Bribery and corruption still rife, finds EY global survey
EY’s 13th Global Fraud Survey, Overcoming compliance fatigue: reinforcing the commitment to ethical growth, has found concerning levels of perceived fraud, bribery and corruption across the world.
The survey included in-depth interviews with more than 2,700 executives across 59 countries, including chief financial officers, chief compliance officers, general counsel and heads of internal audit. Nearly 40% of all respondents believe that bribery and corruption are widespread in their country.
With respondents portraying a business environment of pervasive corruption in many countries, it would appear that management and boards are struggling to respond to long-standing threats, let alone addressing emerging risks such as cybercrime.
David Stulb, Global Leader of EY’s Fraud Investigation & Dispute Services (FIDS) practice says, “With high-profile cybercrime incidents making headlines on a regular basis, boards should expect management to have a robust incident response strategy in place. Pressure on companies for timely disclosure of breaches is rising in many jurisdictions as well, so these issues require attention from the legal and compliance functions. The U.S. Securities and Exchange Commission is increasingly focused on cyber risks as they relate to the integrity of financial statements too, so audit committee members have to be alert to today’s cyber threat environment.”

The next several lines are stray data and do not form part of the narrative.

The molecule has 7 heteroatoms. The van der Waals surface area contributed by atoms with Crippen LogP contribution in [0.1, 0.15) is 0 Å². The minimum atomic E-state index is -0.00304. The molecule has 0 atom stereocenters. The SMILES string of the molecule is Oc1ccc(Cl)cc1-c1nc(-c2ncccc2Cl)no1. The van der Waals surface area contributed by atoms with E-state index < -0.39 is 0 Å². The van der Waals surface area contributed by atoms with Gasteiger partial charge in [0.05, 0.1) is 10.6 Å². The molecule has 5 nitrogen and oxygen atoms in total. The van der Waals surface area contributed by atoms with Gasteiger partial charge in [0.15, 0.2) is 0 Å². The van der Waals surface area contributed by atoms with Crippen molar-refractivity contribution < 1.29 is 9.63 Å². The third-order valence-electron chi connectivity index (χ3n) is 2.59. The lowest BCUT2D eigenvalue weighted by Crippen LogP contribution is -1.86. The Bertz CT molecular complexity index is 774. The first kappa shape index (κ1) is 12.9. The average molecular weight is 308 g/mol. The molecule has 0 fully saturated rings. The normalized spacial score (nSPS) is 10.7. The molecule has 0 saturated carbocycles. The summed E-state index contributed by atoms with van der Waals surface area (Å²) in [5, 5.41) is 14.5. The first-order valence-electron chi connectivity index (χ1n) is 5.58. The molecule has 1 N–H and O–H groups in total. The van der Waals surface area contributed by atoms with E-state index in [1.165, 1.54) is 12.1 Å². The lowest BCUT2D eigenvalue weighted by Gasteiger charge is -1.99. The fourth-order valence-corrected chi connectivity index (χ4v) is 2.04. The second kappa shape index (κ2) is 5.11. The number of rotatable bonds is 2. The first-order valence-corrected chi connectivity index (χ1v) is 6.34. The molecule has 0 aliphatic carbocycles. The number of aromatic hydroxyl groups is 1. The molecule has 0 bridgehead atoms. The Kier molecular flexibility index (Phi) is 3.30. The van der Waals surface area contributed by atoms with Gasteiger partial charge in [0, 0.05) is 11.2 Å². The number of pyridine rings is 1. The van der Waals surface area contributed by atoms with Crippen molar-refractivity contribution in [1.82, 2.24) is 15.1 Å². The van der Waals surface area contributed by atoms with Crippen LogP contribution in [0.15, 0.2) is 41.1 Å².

The survey found that executives are less likely than their teams to attend anti-bribery/anti-corruption (ABAC) training (38%) or participate in an ABAC risk assessment (30%). EY describes this as ‘alarming’, given that these executives are apparently exposed to circumstances which threaten their integrity on a regular basis. Twenty-one percent of CEOs said that they had been approached to pay a bribe in the past, compared with 10% of all C-suite interviewees.
You can access the entire report here.